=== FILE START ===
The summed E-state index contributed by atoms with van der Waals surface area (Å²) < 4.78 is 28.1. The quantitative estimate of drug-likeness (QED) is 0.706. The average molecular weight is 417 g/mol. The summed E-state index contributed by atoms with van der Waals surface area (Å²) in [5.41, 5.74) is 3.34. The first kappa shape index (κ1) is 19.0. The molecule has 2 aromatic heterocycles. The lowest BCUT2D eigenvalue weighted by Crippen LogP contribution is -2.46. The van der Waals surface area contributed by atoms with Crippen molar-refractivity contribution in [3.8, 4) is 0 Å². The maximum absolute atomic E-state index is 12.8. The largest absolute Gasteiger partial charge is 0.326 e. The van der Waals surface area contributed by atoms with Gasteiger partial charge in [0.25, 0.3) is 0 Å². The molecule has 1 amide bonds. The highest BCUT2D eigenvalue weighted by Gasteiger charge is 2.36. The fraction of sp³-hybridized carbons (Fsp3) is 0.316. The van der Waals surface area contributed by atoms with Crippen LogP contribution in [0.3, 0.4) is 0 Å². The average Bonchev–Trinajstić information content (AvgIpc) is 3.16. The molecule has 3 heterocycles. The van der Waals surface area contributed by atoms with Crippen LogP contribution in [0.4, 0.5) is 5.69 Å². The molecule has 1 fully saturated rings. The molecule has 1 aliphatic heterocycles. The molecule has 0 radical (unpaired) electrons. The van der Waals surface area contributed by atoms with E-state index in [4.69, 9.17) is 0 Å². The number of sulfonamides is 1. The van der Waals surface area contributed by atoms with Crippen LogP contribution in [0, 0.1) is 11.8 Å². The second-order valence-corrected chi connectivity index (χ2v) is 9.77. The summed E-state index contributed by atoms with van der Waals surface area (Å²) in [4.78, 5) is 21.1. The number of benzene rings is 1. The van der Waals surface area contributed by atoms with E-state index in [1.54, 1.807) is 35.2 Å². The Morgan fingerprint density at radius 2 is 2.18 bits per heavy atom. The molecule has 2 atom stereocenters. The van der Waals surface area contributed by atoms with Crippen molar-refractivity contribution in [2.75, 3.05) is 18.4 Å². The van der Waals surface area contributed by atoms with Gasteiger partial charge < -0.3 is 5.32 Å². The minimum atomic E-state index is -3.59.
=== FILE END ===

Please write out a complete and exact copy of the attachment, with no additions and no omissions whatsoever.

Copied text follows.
The summed E-state index contributed by atoms with van der Waals surface area (Å²) < 4.78 is 28.1. The quantitative estimate of drug-likeness (QED) is 0.706. The average molecular weight is 417 g/mol. The summed E-state index contributed by atoms with van der Waals surface area (Å²) in [5.41, 5.74) is 3.34. The first kappa shape index (κ1) is 19.0. The molecule has 2 aromatic heterocycles. The lowest BCUT2D eigenvalue weighted by Crippen LogP contribution is -2.46. The van der Waals surface area contributed by atoms with Crippen molar-refractivity contribution in [3.8, 4) is 0 Å². The maximum absolute atomic E-state index is 12.8. The largest absolute Gasteiger partial charge is 0.326 e. The van der Waals surface area contributed by atoms with Gasteiger partial charge in [0.25, 0.3) is 0 Å². The molecule has 1 amide bonds. The highest BCUT2D eigenvalue weighted by Gasteiger charge is 2.36. The fraction of sp³-hybridized carbons (Fsp3) is 0.316. The van der Waals surface area contributed by atoms with Crippen LogP contribution in [0.3, 0.4) is 0 Å². The average Bonchev–Trinajstić information content (AvgIpc) is 3.16. The molecule has 3 heterocycles. The van der Waals surface area contributed by atoms with Crippen LogP contribution in [0.4, 0.5) is 5.69 Å². The molecule has 1 fully saturated rings. The molecule has 1 aliphatic heterocycles. The molecule has 0 radical (unpaired) electrons. The van der Waals surface area contributed by atoms with E-state index in [4.69, 9.17) is 0 Å². The number of sulfonamides is 1. The van der Waals surface area contributed by atoms with Crippen LogP contribution in [0, 0.1) is 11.8 Å². The second-order valence-corrected chi connectivity index (χ2v) is 9.77. The summed E-state index contributed by atoms with van der Waals surface area (Å²) in [4.78, 5) is 21.1. The number of benzene rings is 1. The van der Waals surface area contributed by atoms with E-state index in [1.54, 1.807) is 35.2 Å². The Morgan fingerprint density at radius 2 is 2.18 bits per heavy atom. The molecule has 2 atom stereocenters. The van der Waals surface area contributed by atoms with Crippen molar-refractivity contribution in [2.75, 3.05) is 18.4 Å². The van der Waals surface area contributed by atoms with Gasteiger partial charge < -0.3 is 5.32 Å². The minimum atomic E-state index is -3.59.